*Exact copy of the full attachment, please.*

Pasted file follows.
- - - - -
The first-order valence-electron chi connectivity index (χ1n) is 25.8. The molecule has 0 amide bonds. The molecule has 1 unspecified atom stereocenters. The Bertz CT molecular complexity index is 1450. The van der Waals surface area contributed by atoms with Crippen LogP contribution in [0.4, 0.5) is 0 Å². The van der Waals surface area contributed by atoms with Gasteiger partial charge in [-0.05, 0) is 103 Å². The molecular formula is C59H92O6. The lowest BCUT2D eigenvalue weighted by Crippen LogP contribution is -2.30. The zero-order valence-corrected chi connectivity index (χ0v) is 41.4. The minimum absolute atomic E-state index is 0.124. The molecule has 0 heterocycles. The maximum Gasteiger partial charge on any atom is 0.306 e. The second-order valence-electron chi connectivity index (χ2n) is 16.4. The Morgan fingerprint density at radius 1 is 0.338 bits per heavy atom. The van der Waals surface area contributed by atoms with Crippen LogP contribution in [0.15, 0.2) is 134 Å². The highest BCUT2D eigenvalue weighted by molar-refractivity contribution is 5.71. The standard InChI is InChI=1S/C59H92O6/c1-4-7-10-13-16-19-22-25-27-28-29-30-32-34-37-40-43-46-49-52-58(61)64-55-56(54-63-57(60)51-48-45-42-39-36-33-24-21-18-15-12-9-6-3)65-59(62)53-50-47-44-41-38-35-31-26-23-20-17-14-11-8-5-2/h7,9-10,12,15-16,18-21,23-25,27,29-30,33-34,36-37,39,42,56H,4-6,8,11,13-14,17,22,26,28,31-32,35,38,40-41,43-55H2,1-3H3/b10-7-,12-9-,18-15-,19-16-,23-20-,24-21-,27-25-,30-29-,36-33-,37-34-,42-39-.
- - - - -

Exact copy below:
The first-order valence-electron chi connectivity index (χ1n) is 25.8. The molecule has 0 amide bonds. The molecule has 1 unspecified atom stereocenters. The Bertz CT molecular complexity index is 1450. The van der Waals surface area contributed by atoms with Crippen LogP contribution in [0.4, 0.5) is 0 Å². The van der Waals surface area contributed by atoms with Gasteiger partial charge in [-0.05, 0) is 103 Å². The molecular formula is C59H92O6. The lowest BCUT2D eigenvalue weighted by Crippen LogP contribution is -2.30. The zero-order valence-corrected chi connectivity index (χ0v) is 41.4. The minimum absolute atomic E-state index is 0.124. The molecule has 0 heterocycles. The maximum Gasteiger partial charge on any atom is 0.306 e. The second-order valence-electron chi connectivity index (χ2n) is 16.4. The Morgan fingerprint density at radius 1 is 0.338 bits per heavy atom. The van der Waals surface area contributed by atoms with Crippen LogP contribution in [0.15, 0.2) is 134 Å². The highest BCUT2D eigenvalue weighted by molar-refractivity contribution is 5.71. The standard InChI is InChI=1S/C59H92O6/c1-4-7-10-13-16-19-22-25-27-28-29-30-32-34-37-40-43-46-49-52-58(61)64-55-56(54-63-57(60)51-48-45-42-39-36-33-24-21-18-15-12-9-6-3)65-59(62)53-50-47-44-41-38-35-31-26-23-20-17-14-11-8-5-2/h7,9-10,12,15-16,18-21,23-25,27,29-30,33-34,36-37,39,42,56H,4-6,8,11,13-14,17,22,26,28,31-32,35,38,40-41,43-55H2,1-3H3/b10-7-,12-9-,18-15-,19-16-,23-20-,24-21-,27-25-,30-29-,36-33-,37-34-,42-39-.